Step 5. Organise engineering for your home building project

When do you need an engineer to build? Another important piece of the building project is engineering. If you’re building a simple new home or extension you mightn’t need an engineer because they can be designed by a qualified building designer or architect.

If the build is complicated or to be built on poor classified ground you’ll need an engineer. Your building designer, architect or builder can recommend that some or all of the building be designed or checked by a structural engineer.

You need an engineer when your existing building or proposed building has one or more of these elements:

  •  Earth retaining walls
  •  Reinforced concrete columns
  •  Roofs in cyclone affected areas
  •  Footings in clay soils or on soft or sloping sites
  •  Steel floor beams and roof girders
  •  Suspended concrete slabs

The engineer will require a soil test and if the slope is greater than 15 degrees a slope analysis report is also required to assess if the ground is stable and to recommend appropriate foundations and footings. Building on a slope is always more challenging and the steeper it gets the greater the challenge for both engineer and builder.

We have working relationships with good engineers on the Coast and we can certainly recommend one for your project. Here’s a little more about the tests you will need. An engineer will recommend relevant agents to conduct them.

Soil Test Reports
Are used to help structural engineers analyse the soil on your site on which foundations are to be laid. Engineers need to identify problems with the soil so that they can design your house footings for those site conditions. The main soil problems are:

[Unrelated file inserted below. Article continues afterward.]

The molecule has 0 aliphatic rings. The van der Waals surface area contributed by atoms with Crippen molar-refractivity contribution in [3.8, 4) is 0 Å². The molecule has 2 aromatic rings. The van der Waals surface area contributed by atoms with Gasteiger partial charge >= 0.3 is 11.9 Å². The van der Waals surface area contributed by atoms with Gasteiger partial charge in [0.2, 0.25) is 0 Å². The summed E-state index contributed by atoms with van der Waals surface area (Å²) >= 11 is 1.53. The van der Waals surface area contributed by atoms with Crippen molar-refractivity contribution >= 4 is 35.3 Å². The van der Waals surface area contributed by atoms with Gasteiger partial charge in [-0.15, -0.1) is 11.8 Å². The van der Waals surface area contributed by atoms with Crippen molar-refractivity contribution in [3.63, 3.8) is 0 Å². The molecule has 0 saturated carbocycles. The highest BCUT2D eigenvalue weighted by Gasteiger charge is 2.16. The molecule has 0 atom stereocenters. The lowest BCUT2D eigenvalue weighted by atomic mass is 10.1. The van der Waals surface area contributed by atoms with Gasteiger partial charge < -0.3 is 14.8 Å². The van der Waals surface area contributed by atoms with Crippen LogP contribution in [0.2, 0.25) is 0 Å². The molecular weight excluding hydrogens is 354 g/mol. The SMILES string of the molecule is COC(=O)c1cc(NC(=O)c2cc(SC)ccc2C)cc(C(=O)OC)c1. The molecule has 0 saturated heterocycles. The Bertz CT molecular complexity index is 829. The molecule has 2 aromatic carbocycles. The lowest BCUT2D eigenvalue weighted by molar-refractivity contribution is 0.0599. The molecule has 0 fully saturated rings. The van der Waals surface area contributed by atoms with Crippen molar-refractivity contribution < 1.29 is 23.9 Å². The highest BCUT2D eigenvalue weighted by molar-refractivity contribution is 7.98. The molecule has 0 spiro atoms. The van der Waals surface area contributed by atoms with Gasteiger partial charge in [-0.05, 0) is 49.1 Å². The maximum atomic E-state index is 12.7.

• Soft soil
• Loose soil
• Overly wet soil
• Clay soil (reactive clays)

The soil test report will identify the class of the soil on site and is broken down into 5 classes. Around the beach areas we see mainly Class S: Firm sandy sites. Easier to design and there is no reactive clay movement. The issues with this soil base is encountered when excavation is required and special care is needed to support existing structures.

Slope Stability Analysis Report
Is performed to assess the resistance of the inclined surface of sliding or collapsing. To do this the site is evaluated for any signs of sliding such as tress on angles and cracks on existing homes. Combined with the soil test, the outcome will determine what measure are required for footings and foundations.

Prior to organising soil tests and slope stability tests, you’ll need to have ready a copy of the site plan showing any existing buildings and the proposed buildings, plus information identifying the locations of underground services so that the drill rig does not damage underground infrastructure.

Keen to learn more? Follow the important steps in your building process:

STEP 1: Research   STEP 2: Budget   STEP 3: Relaxation   STEP 4: Working Plans
STEP 5: Engineering      STEP 6: Appoint Builder     STEP 7: Contract
STEP 8: Building Approval      STEP 9: Completion

Author Rebecca Ward

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